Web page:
Governance & Risk Management , Incident & Breach Response , Managed Detection & Response (MDR)

Rise of Security Intelligence Centers

Lockheed Martin's Boison on Why SIC is New Gold Standard
Rise of Security Intelligence Centers
Greg Boison, Lockheed Martin

The traditional Security Operations Center is out, and the new Security Intelligence Center is in. Greg Boison of Lockheed Martin tells how security leaders are winning business support for this evolution.

Boison, the Director of Homeland and Cyber Security for Lockheed Martin's Information Systems and Global Solutions, says the SIC is the natural evolution of the SOC.

"The threat has evolved, it's increased, and it's become a game-changer in how we need to approach cybersecurity," he says. The SIC concept developed from Lockheed Martin's own cyber kill chain approach, which has grown into what analysts call intelligence-driven defense.

"What we've been able to do is change the focus of analysts," Boison says. "No longer are analysts eyes-on-glass, waiting for an event to come in and feeling deluged by many, many events. Now what we've been able to do ... is focus those previous analyst resources on the events that truly matter ... and focus on the intelligence analysis behind network defense, not just event monitoring."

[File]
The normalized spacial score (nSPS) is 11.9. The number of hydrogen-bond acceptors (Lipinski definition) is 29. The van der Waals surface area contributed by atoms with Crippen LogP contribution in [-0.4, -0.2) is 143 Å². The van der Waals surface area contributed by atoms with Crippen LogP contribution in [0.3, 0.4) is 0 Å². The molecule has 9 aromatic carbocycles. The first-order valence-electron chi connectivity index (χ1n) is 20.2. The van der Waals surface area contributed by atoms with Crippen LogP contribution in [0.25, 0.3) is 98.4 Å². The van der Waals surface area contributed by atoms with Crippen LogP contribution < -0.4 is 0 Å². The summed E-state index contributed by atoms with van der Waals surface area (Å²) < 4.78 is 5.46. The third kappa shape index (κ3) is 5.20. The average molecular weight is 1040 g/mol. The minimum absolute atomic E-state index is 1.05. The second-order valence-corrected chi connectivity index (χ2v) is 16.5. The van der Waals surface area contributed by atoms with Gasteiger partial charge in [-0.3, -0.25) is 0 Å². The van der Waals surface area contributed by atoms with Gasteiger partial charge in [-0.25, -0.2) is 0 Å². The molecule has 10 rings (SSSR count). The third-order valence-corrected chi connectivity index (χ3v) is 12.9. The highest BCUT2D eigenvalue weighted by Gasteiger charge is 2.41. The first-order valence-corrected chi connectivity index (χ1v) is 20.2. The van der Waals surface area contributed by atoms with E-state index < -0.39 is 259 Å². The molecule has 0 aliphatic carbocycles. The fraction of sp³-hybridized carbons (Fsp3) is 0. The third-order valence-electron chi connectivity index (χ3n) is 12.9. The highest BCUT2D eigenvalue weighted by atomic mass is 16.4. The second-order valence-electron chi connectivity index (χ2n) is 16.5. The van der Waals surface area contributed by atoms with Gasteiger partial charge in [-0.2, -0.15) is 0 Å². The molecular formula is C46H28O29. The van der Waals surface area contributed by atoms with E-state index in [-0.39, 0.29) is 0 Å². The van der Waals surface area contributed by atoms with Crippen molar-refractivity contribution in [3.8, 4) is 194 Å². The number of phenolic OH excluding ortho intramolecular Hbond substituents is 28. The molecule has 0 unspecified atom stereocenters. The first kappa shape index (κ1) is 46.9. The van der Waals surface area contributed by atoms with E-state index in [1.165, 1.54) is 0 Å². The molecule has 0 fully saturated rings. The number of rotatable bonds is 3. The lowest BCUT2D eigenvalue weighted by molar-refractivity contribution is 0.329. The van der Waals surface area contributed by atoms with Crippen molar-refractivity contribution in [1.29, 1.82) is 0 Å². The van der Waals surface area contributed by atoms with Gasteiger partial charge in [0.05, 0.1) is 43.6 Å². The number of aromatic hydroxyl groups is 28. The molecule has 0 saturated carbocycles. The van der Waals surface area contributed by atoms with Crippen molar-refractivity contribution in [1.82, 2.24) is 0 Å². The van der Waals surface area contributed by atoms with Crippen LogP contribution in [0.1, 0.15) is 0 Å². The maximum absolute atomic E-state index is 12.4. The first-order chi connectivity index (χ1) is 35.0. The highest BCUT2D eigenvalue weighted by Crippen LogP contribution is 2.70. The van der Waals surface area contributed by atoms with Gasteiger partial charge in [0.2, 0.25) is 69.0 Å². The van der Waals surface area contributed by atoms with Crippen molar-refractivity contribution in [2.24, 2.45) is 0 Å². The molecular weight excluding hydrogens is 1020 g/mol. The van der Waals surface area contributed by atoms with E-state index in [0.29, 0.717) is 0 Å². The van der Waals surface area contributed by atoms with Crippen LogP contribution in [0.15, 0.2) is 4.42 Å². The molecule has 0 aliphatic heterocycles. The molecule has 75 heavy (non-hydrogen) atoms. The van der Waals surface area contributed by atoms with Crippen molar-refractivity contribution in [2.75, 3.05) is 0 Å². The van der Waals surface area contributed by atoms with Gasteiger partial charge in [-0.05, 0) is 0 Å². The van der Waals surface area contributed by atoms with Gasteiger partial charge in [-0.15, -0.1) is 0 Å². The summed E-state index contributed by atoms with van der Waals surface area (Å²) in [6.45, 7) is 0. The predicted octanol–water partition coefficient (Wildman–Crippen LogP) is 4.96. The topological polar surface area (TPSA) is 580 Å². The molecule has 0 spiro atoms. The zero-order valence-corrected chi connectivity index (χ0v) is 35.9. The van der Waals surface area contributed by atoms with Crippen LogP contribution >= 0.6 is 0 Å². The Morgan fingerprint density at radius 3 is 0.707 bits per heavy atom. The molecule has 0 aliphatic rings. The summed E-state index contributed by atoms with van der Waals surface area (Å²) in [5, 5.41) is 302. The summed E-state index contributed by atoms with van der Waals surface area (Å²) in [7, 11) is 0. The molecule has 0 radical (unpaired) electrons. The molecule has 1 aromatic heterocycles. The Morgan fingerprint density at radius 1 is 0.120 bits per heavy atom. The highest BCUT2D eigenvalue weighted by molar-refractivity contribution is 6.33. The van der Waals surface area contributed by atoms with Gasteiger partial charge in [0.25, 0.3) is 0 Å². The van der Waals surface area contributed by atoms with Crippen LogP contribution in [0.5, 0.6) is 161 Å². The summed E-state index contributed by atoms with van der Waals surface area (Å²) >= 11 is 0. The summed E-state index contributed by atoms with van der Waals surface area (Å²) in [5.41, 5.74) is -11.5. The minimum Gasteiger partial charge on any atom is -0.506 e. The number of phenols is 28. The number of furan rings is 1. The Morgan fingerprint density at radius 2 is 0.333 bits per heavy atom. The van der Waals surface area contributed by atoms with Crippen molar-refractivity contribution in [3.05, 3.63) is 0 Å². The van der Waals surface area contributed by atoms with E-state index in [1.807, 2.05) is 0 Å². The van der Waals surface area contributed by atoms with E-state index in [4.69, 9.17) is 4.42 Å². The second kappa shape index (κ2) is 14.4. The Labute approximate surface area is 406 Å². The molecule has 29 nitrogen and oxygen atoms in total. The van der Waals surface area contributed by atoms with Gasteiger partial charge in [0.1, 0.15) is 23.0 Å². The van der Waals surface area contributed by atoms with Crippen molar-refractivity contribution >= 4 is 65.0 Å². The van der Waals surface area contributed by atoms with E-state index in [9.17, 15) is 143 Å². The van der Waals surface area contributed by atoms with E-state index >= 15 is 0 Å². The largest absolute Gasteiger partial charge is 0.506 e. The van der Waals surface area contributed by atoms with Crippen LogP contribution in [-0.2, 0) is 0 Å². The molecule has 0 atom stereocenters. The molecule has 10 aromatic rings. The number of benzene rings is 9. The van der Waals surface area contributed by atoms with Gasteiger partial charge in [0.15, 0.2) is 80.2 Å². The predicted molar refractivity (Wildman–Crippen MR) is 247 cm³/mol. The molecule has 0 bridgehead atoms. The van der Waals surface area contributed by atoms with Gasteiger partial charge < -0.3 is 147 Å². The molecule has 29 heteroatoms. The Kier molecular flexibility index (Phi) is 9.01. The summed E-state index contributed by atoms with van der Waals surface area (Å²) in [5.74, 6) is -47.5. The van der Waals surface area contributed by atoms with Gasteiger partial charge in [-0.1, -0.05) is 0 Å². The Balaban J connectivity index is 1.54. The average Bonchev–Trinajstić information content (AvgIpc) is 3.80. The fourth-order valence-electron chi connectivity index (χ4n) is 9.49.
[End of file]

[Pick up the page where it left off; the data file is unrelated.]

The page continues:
In this exclusive interview, Boison discusses:

  • Why SIC is the new gold standard;
  • How to present the SIC concept to senior business leaders;
  • How to initiate the culture change necessary to support SIC.

This is the third in a series of three interviews dedicated to "Selling Security to the Board." Other installments of this series, sponsored by Lockheed Martin, are focused on APT defense and the insider threat.

Boison leads a line of business of approximately 700 employees and subcontractors supporting the Department of Homeland Security. This diverse portfolio includes capabilities in systems integration, software development, enterprise IT, credentialing, biometrics, and cyber security.

Previously, he led Lockheed Martin's Department of Justice and FBI programs and was a lead for the Energy & Environment line of business, where he oversaw program operations, research and development initiatives, and strategic new business captures.

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